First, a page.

Supporters of the Napa Valley Vine Trail have launched an effort to organize the addition of public artwork along the county-spanning pathway’s Napa section – as plans for the first two installations are taking shape.
The City Council has approved $40,000 for an art piece to decorate a fence surrounding the city’s corporation yard near Lincoln Avenue. Meanwhile, officials announced the approval of a 152-foot-wide mural that will adorn the back of a commercial building at Soscol Avenue and Vallejo Street – the south end of a 1.7-mile Rail Arts District aimed at attracting more cyclists and pedestrians to an urban, sometimes graffiti-pocked corridor lacking the natural scenery of rural sections Upvalley.
Quickly launching large, visible projects in Napa will encourage other urban property owners to install art pieces and other improvements to draw more visitors, reduce blight and soften “the least-loved part of the route,” said Chuck McMinn, founder of the Napa Valley Vine Trail Coalition, which is developing the arts district along with the Napa Valley Wine Train, whose tracks parallel the trail.
“We’ve decided to join forces, take the bull by the horns and solve it,” McMinn told councilmembers in December, while unveiling the district, which would encompass lands along the Vine Trail from Soscol/Vallejo streets north to Redwood Road near Highway 29.
The coalition and the Wine Train are pledging $50,000 each to organize the district, whose governing board will include members of both organizations as well as Arts Council Napa Valley and local artists. The district is intended to recruit property owners to install art pieces or provide land for them, and to become the focus of fundraising and community volunteering.
Although the Rail Arts District will not directly involve city staff, Napa leaders were quick to praise its mission of turning eyesores into attractions.
“This will be like the High Line, only not elevated,” said Councilwoman Juliana Inman, referring to the abandoned New York City railroad that has been turned into a popular, greenery-lined urban trail through Lower Manhattan over the last decade. “Instead of inviting graffiti, we’ll be inviting art.”
The Rail Arts District’s debut installation will be a mural of a napping man by EtamCru, an art collective based in Poland. City staff accepted the mural proposal last month after a three-week review, City Manager Mike Parness announced.
Tentatively titled “A man taking in a nap in nature/taking a break to smell the roses,” the painting will range from to 21 to 30 feet tall and occupy a wall of the building that houses the Napa Valley Register and a NAPA Auto Parts store – within easy view of passers-by on foot, bicycle and the Wine Train. (Balco Properties of Oakland owns the building, where the Register moved its headquarters in July after half a century on Second Street downtown.)
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Plans filed with the city call for the cement-block wall to receive exterior-grade latex and oil paints, with a protective coating against graffiti and ultraviolet light to be added about once every five years. The Wine Train and Vine Trail coalition would be responsible for maintaining the mural, as well as removing vandalism within 48 hours of its discovery and removing the painting at the end of its estimated 15-year useful life.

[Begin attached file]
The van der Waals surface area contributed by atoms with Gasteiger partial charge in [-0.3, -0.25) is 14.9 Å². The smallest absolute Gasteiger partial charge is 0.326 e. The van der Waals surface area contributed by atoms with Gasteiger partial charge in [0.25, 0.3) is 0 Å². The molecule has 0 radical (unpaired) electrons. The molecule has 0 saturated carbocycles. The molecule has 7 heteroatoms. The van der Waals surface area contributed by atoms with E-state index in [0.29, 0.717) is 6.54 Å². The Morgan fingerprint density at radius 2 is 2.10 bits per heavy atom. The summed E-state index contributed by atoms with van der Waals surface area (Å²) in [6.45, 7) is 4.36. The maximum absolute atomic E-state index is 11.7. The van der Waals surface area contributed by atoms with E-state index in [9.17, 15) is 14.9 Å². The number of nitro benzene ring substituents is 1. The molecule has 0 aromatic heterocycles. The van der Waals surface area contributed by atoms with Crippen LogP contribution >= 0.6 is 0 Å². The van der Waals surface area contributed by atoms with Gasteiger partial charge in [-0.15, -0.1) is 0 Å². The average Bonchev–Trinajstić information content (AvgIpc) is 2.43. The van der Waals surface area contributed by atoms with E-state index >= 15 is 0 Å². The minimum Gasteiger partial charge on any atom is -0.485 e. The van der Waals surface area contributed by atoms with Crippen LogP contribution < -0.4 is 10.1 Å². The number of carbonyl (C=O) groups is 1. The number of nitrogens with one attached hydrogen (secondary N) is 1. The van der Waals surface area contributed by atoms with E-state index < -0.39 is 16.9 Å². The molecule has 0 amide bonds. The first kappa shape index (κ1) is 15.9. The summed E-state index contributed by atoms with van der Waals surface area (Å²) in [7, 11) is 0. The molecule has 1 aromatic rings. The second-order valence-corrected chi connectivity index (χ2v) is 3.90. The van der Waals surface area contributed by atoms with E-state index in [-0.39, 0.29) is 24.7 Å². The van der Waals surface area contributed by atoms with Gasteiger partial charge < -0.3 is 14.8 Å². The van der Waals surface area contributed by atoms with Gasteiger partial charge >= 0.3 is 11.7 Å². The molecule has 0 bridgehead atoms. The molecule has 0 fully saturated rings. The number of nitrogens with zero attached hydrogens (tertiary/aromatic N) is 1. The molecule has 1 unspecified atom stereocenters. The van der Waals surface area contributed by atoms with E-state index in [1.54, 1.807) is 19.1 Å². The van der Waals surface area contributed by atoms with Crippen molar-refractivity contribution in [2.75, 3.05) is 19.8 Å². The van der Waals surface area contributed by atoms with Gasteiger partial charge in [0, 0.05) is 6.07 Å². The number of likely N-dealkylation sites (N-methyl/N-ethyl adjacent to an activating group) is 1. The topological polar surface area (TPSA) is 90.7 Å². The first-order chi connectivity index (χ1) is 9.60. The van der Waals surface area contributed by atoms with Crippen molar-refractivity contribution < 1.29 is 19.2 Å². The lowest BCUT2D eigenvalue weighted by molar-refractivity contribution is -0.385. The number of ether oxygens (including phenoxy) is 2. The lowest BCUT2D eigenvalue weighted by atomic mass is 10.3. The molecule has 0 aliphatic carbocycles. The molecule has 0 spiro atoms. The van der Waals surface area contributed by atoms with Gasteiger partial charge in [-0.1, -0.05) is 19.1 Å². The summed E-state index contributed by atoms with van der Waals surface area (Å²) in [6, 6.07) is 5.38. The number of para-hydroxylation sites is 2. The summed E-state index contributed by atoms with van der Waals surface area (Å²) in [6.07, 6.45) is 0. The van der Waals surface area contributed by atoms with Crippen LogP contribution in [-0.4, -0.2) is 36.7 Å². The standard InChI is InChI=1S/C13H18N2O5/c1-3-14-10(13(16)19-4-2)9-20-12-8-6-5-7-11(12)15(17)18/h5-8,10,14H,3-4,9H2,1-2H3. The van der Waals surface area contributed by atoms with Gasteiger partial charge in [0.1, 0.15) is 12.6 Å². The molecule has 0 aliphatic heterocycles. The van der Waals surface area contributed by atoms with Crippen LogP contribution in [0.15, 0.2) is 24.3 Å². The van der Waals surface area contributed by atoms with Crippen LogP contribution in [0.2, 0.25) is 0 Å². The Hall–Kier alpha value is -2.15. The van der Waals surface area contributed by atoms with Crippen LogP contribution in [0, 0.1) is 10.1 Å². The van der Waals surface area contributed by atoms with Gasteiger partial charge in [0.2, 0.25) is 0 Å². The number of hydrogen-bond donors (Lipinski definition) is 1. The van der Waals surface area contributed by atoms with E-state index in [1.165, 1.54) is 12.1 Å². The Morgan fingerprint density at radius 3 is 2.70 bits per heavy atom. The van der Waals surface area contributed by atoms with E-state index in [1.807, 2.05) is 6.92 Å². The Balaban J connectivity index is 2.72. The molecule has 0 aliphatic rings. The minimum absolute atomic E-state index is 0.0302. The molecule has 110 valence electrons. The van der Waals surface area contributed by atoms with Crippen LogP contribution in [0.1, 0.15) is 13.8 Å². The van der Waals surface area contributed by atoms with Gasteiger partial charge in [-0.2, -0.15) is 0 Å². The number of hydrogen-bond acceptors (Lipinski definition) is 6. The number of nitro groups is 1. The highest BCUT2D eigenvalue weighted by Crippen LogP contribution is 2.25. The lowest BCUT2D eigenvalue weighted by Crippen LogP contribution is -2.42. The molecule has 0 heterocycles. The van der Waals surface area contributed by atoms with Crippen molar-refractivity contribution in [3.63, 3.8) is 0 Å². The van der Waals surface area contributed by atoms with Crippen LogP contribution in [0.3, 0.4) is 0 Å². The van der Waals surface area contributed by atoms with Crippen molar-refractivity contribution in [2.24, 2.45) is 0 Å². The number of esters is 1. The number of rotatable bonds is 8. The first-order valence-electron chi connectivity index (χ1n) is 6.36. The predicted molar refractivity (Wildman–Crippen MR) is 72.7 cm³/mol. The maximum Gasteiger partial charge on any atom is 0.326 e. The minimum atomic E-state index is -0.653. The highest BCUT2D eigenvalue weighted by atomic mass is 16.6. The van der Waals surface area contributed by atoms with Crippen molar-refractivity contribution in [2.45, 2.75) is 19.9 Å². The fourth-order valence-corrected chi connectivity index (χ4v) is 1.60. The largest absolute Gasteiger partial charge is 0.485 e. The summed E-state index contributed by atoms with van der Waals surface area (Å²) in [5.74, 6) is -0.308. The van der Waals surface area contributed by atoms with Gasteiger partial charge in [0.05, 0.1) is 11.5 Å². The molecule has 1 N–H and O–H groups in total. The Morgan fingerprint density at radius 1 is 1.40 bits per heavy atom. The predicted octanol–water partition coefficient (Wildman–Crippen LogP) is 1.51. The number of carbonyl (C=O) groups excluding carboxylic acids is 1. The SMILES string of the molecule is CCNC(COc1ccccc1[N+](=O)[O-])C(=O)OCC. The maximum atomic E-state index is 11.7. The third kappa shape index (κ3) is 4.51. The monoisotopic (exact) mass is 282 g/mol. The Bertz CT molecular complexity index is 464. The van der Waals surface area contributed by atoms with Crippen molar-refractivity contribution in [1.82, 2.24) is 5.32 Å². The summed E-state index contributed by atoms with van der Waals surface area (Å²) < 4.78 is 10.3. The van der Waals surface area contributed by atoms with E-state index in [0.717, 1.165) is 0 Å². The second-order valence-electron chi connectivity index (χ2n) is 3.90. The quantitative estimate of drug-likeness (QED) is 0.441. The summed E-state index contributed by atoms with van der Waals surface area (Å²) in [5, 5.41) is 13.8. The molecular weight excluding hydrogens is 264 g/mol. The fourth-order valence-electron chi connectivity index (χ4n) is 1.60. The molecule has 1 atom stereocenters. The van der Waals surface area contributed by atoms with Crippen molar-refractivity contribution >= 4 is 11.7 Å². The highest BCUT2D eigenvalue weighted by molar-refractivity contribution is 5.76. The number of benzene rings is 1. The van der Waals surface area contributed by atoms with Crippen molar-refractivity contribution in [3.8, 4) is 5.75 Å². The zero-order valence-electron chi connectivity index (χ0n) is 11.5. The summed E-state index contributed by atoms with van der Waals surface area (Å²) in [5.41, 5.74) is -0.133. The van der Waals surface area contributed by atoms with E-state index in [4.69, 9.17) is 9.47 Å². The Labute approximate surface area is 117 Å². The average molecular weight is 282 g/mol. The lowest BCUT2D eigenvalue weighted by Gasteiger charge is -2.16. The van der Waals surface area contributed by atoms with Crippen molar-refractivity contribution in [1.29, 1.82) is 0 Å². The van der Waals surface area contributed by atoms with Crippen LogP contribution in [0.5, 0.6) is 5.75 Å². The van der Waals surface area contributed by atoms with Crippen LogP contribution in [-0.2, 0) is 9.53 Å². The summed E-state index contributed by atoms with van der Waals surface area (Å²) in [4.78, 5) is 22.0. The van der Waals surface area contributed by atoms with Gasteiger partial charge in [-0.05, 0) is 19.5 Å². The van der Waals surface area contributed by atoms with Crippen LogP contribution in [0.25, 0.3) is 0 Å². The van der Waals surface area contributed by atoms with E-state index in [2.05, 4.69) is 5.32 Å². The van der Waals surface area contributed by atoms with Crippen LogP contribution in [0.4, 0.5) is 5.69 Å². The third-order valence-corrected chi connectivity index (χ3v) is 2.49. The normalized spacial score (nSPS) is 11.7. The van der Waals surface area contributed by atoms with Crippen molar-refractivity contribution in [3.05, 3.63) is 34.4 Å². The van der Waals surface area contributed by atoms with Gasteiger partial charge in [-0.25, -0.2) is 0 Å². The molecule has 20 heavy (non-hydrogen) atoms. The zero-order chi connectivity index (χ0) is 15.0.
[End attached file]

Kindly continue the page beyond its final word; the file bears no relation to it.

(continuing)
McMinn offered the mural as a model and example to the more than 100 private landowners in the Rail Arts District, who would be encouraged to install artworks of their choosing or provide land easements to artists.
Installations could take the form not only of painting and sculpture but also miniature parks, landscaping or plant-lined “living walls.” McMinn also proposed decorative gateways at eight locations where the Vine Trail and the Wine Train intersect public streets.
A short walk away, a city-sponsored project to install public art along 710 feet of chain-link fence beside the Vine Trail will receive $40,000 from Napa’s $390,000 public art fund following the council’s unanimous approval. That project will be integrated into, or attached to, an existing barrier with a green plastic cover that shields the city corporation yard between Lincoln Avenue and Jackson Street.
In November, Napa solicited plans from artists to decorate the fence, either by weaving colored and patterned materials into it or using it as a mount for an artwork. A city committee may choose an artist this month for an installation that would be completed by July.
City officials, though supportive of the Rail Arts District, are not seeking seats on its board – a decision Councilman Scott Sedgley said is meant to avoid burdening property owners with extra land-use conditions.
Still, the appeal of creating a prettier face to visitors remained strong.
“I have so many people who visit me from back East, where I just want to put blinders on them until we get out of there and into the beautiful valley,” said Councilwoman Doris Gentry to McMinn, of the Vine Trail Coalition, about the urban pathway’s current landscape. “I just want to eat you up, I’m so excited that you want to clean up that corridor.”
Twelve and a half miles of the Vine Trail have been completed from Napa north to Yountville, and the complete pathway is expected to span 47 miles, from Calistoga in the north to Vallejo in the south.